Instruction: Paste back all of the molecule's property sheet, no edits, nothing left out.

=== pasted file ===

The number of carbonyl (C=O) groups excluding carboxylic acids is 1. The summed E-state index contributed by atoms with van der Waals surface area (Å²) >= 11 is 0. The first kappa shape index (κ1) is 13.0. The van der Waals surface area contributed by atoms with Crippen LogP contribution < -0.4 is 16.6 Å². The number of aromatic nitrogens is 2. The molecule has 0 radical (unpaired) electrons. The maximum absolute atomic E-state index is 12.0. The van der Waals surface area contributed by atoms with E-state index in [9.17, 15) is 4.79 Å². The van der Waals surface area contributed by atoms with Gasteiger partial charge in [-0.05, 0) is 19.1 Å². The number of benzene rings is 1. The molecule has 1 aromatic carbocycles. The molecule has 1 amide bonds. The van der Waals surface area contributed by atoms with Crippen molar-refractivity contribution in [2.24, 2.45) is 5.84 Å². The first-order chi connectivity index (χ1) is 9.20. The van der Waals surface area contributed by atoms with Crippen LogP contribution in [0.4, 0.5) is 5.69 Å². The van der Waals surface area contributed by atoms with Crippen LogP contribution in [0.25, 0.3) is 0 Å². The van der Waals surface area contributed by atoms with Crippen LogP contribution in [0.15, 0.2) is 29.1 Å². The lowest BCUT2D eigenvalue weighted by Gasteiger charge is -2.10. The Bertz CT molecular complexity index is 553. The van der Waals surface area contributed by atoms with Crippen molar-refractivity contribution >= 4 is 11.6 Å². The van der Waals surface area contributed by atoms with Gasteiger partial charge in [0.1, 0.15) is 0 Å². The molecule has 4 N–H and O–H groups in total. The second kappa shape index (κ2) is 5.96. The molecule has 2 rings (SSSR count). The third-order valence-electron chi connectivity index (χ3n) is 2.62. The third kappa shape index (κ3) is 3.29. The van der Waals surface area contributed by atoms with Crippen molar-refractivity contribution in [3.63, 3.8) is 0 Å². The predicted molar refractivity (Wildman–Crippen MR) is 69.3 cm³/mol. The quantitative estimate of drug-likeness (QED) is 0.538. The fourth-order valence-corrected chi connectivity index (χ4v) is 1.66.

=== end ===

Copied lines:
The number of carbonyl (C=O) groups excluding carboxylic acids is 1. The summed E-state index contributed by atoms with van der Waals surface area (Å²) >= 11 is 0. The first kappa shape index (κ1) is 13.0. The van der Waals surface area contributed by atoms with Crippen LogP contribution < -0.4 is 16.6 Å². The number of aromatic nitrogens is 2. The molecule has 0 radical (unpaired) electrons. The maximum absolute atomic E-state index is 12.0. The van der Waals surface area contributed by atoms with E-state index in [9.17, 15) is 4.79 Å². The van der Waals surface area contributed by atoms with Gasteiger partial charge in [-0.05, 0) is 19.1 Å². The number of benzene rings is 1. The molecule has 1 aromatic carbocycles. The molecule has 1 amide bonds. The van der Waals surface area contributed by atoms with Crippen molar-refractivity contribution in [2.24, 2.45) is 5.84 Å². The first-order chi connectivity index (χ1) is 9.20. The van der Waals surface area contributed by atoms with Crippen LogP contribution in [0.4, 0.5) is 5.69 Å². The van der Waals surface area contributed by atoms with Crippen LogP contribution in [0.25, 0.3) is 0 Å². The van der Waals surface area contributed by atoms with Crippen LogP contribution in [0.15, 0.2) is 29.1 Å². The lowest BCUT2D eigenvalue weighted by Gasteiger charge is -2.10. The Bertz CT molecular complexity index is 553. The van der Waals surface area contributed by atoms with Crippen molar-refractivity contribution >= 4 is 11.6 Å². The van der Waals surface area contributed by atoms with Gasteiger partial charge in [0.1, 0.15) is 0 Å². The molecule has 4 N–H and O–H groups in total. The second kappa shape index (κ2) is 5.96. The molecule has 2 rings (SSSR count). The third-order valence-electron chi connectivity index (χ3n) is 2.62. The third kappa shape index (κ3) is 3.29. The van der Waals surface area contributed by atoms with Crippen molar-refractivity contribution in [3.63, 3.8) is 0 Å². The predicted molar refractivity (Wildman–Crippen MR) is 69.3 cm³/mol. The quantitative estimate of drug-likeness (QED) is 0.538. The fourth-order valence-corrected chi connectivity index (χ4v) is 1.66.